Macular Edema Treatments Less Effective in the Real World

Laird Harrison

August 18, 2020

The improvement in visual acuity that patients with diabetic macular edema (DME) experienced after 2 years of treatment with anti-vascular endothelial growth factor (VEGF) injections in the Protocol T study had waned by year 5, findings from an extension study show.

Vision declined as patients transitioned from clinical trial to standard care, said investigator Dante Pieramici, MD, from California Retina Consultants in Santa Barbara.

"It's another piece of evidence looking at how patients do in typical clinical care," he told Medscape Medical News. "The outcomes don't always match up with what we see in a clinical trial."

The Diabetic Retinopathy Clinical Research Network (DRCR) Protocol T study compared effectiveness of the three anti-VEGF drugs commonly used to treat DME: aflibercept, bevacizumab, and ranibizumab.

During the 2-year study, all participants gained visual acuity. For those with the worst visual acuity at baseline, improvement was significantly better with aflibercept than with bevacizumab. Other differences were not significant.

For their extension study, Pieramici and his colleagues assessed how 317 (68%) of the original 558 Protocol T participants were faring 3 years later. Pieramici presented the 5-year findings at the virtual American Society of Retina Specialists (ASRS) 2020 Annual Meeting.

There was a balance between Protocol T patients who participated in the extension study and those who did not in terms of the type of anti-VEGF drug received and the mean central subfield thickness at baseline and at 2 years. However, mean ETDRS letter score was significantly higher for extension participants than for nonparticipants at baseline (66 vs 62; P < .001) and at 2 years (78 vs 74; P = 0.03).

"There might have been a bias that those who were tending to do better dropped out," Pieramici acknowledged.

In the 3 years after the Protocol T ended, 95% of extension participants received retinal care and 68% received at least one anti-VEGF injection. Patients received a median of four injections during a mean of 14 visits.

From baseline to year 2, central subfield thickness thinned by an average of 154 µm (95% CI, 142 - 166), but thinning during the subsequent 3 years was just 1 µm (95% CI, –12 to +9).

And mean improvement in visual activity from baseline reached a peak at 2 years of 12.2 letters, but then dropped by 4.7 letters over the next 3 years (95% CI, –3.3 to –6.0).

This pattern did not vary by anti-VEGF drug or by baseline visual acuity. And for patients with the worst visual acuity at baseline, aflibercept remained better than bevacizumab during the extension period.

This study reinforces research that has shown that patients don't fare as well in the real world as they do in the rarefied atmosphere of clinical trials, where coordinators call them before each appointment and sometimes arrange transportation, Pieramici said.

And COVID-19 has exacerbated the problem. "I've seen patients whose vision has gotten worse because they couldn't come in for 2 or 3 months," he said.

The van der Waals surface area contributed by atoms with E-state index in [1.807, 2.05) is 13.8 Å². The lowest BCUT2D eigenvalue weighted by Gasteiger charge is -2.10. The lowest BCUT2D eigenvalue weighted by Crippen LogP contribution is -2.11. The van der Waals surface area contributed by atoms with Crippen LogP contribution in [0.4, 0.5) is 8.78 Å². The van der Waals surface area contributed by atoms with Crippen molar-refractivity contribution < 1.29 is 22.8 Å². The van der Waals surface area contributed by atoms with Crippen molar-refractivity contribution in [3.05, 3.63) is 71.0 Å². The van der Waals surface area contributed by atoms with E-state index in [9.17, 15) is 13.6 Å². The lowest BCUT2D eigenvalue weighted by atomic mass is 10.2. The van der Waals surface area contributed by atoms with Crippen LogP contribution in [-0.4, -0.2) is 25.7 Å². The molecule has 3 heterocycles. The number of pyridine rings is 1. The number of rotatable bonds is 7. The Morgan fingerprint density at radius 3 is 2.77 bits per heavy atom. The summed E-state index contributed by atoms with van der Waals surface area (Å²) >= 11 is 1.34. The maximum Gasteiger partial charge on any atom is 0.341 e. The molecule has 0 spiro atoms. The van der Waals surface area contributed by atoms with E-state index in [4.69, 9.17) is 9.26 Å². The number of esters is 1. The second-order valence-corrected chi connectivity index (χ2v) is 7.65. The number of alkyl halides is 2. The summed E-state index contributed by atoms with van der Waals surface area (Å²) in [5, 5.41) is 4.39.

The finding lends urgency to research on new delivery mechanisms — such as implants, nanoparticles, and gene therapy — that can keep the drug present in the eye longer with fewer injections. "We need to find a better way to deliver these drugs over the long haul with these patients," he said.

However, "the fact that these patients retained a reasonable improvement over 5 years is quite remarkable," said Thomas Ciulla, MD, from the Indiana University School of Medical School in Indianapolis, who has conducted similar trials.

"The doctors involved in caring for these patients and the clinical investigators should be commended," he told Medscape Medical News.

Many patients with DME also lose visual acuity to cataract over time. This could explain why the Protocol T participants lost visual acuity during the extension period without an increase in central subfield thickness.

However, a post hoc analysis of Protocol T data showed only a weak correlation between central subfield thickness and visual acuity (Pearson correlation coefficient, 0.23; 95% CI, 0.15 - 0.31) at 2 years.

So cataract is not the only possible explanation, Ciulla said. "Central subfield thickness measures thickness. There could be other aspects of edema that aren't being measured. There could be ischemia. There could be just neuropathic dysfunction."

During the extension period, 38% of patients received aflibercept, 32% bevacizumab, 19% ranibizumab, 10% a corticosteroid, 10% pan-retinal photocoagulation, and 8% focal/grid laser.

In a separate post hoc analysis presented at the ASRS meeting, Jennifer Gallagher, MD, from UT Health in Austin, Texas, reported that focal/grid laser did not provide any additional benefit in patients with central subfield thicknesses of less than 250 µm after 24 weeks of treatment with an anti-VEGF drug.

After 2 years, visual acuity was worse in the 46 patients who underwent a laser procedure (at the clinician's discretion) than in the 162 who did not (73.7 vs 77.4 letters; P = .049).

In addition, the patients who underwent a laser procedure needed more injections than those who did not (15.7 vs 13.9; P = .045). A similar pattern held for those with an inner peripheral thickness less than 250 µm.

"It taught me that even though these patients are doing better, adding the laser doesn't clear them," Gallagher said. "They have to be monitored just as clearly."

Pieramici is a consultant for Genentech, Regeneron, and Novartis. Ciulla is chief medical officer of Clearside Biomedical. Gallagher has disclosed no relevant financial relationships.

American Society of Retina Specialists (ASRS) 2020 Annual Meeting. Presented July 25, 2020.

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